By Erin Peterson
With print publications, pages are precious. You likely invest tens of thousands of dollars into every issue of your magazine once you add up staff salaries, printing costs, and mailing costs. So it makes sense to ensure that every story makes an impact.
For more than 20 years, my team and I have been studying what makes readers pick up alumni magazines and read them from cover to cover. The good news? You don’t have to guess whether a given story will resonate. Instead, you can use three smart tactics before you or your writers even begin the work at hand to ensure that the final story is one your readers will devour.
Study — and test — ideas on your social media platforms.
If your company or institution has robust Facebook or Twitter feeds, they’re an ideal place to mine for ideas.
Look for clues in the comments.
Pay close attention to posts that generate conversation in the comments, because it’s often a sign that people are ready for a
more structured story about the topic in your magazine.
For example, a few years ago, a woman on my own alumni Facebook group — a very casual and conversational crowd — mentioned that she was about to get married, and she was struggling to decide whether or not to change her last name. That prompted an emotionally charged discussion with more than 100 comments from both men and women. Alumni talked about how their ideas on the topic had evolved as they moved forward in their professions, expanded their families, or hyphenated their names to the point of becoming unwieldy.
It was a fascinating conversation, and there are ways that a magazine story could bring it to a different level. Such a story, for example, could pull together a balanced mix of voices, relevant statistics, and input from faculty experts. There was no question that the topic was a worthy one.
So my team and I pitched and wrote the story, and it turned out to be just as compelling in print: Reader letters flowed in for months afterward as people shared their own experiences.
Study posts that generate lots of comments and replies. They might not be story-worthy in and of themselves, but they often serve as a great starting point for a topic to cover in your magazine.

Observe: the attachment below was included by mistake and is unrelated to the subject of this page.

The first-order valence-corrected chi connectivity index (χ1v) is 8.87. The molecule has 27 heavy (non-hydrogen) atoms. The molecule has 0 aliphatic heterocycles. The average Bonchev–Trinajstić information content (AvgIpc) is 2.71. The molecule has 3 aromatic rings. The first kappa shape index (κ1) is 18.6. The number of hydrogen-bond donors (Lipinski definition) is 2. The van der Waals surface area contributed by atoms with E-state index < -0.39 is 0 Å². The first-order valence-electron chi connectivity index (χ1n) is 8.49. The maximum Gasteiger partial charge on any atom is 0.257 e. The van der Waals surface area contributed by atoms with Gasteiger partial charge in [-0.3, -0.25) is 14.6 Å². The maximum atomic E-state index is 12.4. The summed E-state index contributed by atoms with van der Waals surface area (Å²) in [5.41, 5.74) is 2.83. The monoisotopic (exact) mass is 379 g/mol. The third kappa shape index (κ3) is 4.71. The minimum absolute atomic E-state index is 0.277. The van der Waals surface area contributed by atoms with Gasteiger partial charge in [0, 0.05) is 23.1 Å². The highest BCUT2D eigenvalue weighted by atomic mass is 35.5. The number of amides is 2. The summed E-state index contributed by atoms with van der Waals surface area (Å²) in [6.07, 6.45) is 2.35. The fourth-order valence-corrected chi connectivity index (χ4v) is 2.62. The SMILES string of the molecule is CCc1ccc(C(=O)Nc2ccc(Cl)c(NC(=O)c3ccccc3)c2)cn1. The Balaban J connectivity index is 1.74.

Intentionally trigger discussion.
Posting questions to your audience on Facebook is a great way to learn what your audience is ready (and not ready) to read — as long as you do it effectively.
Recently, I asked a question in my alumni group about jobs: What campus jobs had they held, and what had they learned?
To make sure people shared information that would make it clear whether there was a story worth pursuing, I modeled the kind of answer that would be most interesting to hear. I shared my own experiences working as an intern in the publications office, connecting details from that semester 20 years ago to my work today.
More than 70 people responded with thoughtful answers — clearly suggesting that a story with these themes would be one that readers would gravitate to in the magazine. That initial effort to guide the discussion was essential.
Of course, sometimes posts will land with a thud, and that’s valuable information, too. Facebook posts designed to get readers to write about their favorite parties and campus traditions sank like stones, with few comments or likes.
It was surprising but useful information. Better to know this in advance, instead of wasting weeks working on a story that nobody would read. Social media failures are as important as successes because they help you understand when you shouldn’t waste your precious print pages on a topic.
Find the right format.
Magazines offer incredible possibilities for compelling storytelling, but you wouldn’t know it from the kinds of stories we often tell: 800-word narrative profiles. 2,000-word narrative features. Maybe, if we think of it, a sidebar or two.
It’s time to think more expansively about using creative storytelling techniques to engage readers in a real way. Here’s how.
Rethink the way you package the story.